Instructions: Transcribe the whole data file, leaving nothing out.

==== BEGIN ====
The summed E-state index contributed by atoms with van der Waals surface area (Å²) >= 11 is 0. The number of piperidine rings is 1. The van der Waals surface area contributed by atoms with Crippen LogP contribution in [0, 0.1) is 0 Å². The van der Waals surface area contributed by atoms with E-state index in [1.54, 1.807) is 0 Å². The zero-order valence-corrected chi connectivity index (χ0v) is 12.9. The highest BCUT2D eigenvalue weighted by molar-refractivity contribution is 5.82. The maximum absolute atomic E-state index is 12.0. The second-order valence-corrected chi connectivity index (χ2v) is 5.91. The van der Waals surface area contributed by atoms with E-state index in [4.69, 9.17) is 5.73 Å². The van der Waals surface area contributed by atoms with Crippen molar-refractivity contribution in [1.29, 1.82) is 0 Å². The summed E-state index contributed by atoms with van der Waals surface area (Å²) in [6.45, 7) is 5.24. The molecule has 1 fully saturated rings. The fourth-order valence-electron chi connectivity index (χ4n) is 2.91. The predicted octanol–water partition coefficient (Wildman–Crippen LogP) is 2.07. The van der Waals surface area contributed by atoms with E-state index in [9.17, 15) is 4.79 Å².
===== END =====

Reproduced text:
The summed E-state index contributed by atoms with van der Waals surface area (Å²) >= 11 is 0. The number of piperidine rings is 1. The van der Waals surface area contributed by atoms with Crippen LogP contribution in [0, 0.1) is 0 Å². The van der Waals surface area contributed by atoms with E-state index in [1.54, 1.807) is 0 Å². The zero-order valence-corrected chi connectivity index (χ0v) is 12.9. The highest BCUT2D eigenvalue weighted by molar-refractivity contribution is 5.82. The maximum absolute atomic E-state index is 12.0. The second-order valence-corrected chi connectivity index (χ2v) is 5.91. The van der Waals surface area contributed by atoms with E-state index in [4.69, 9.17) is 5.73 Å². The van der Waals surface area contributed by atoms with Crippen molar-refractivity contribution in [1.29, 1.82) is 0 Å². The summed E-state index contributed by atoms with van der Waals surface area (Å²) in [6.45, 7) is 5.24. The molecule has 1 fully saturated rings. The fourth-order valence-electron chi connectivity index (χ4n) is 2.91. The predicted octanol–water partition coefficient (Wildman–Crippen LogP) is 2.07. The van der Waals surface area contributed by atoms with E-state index in [9.17, 15) is 4.79 Å².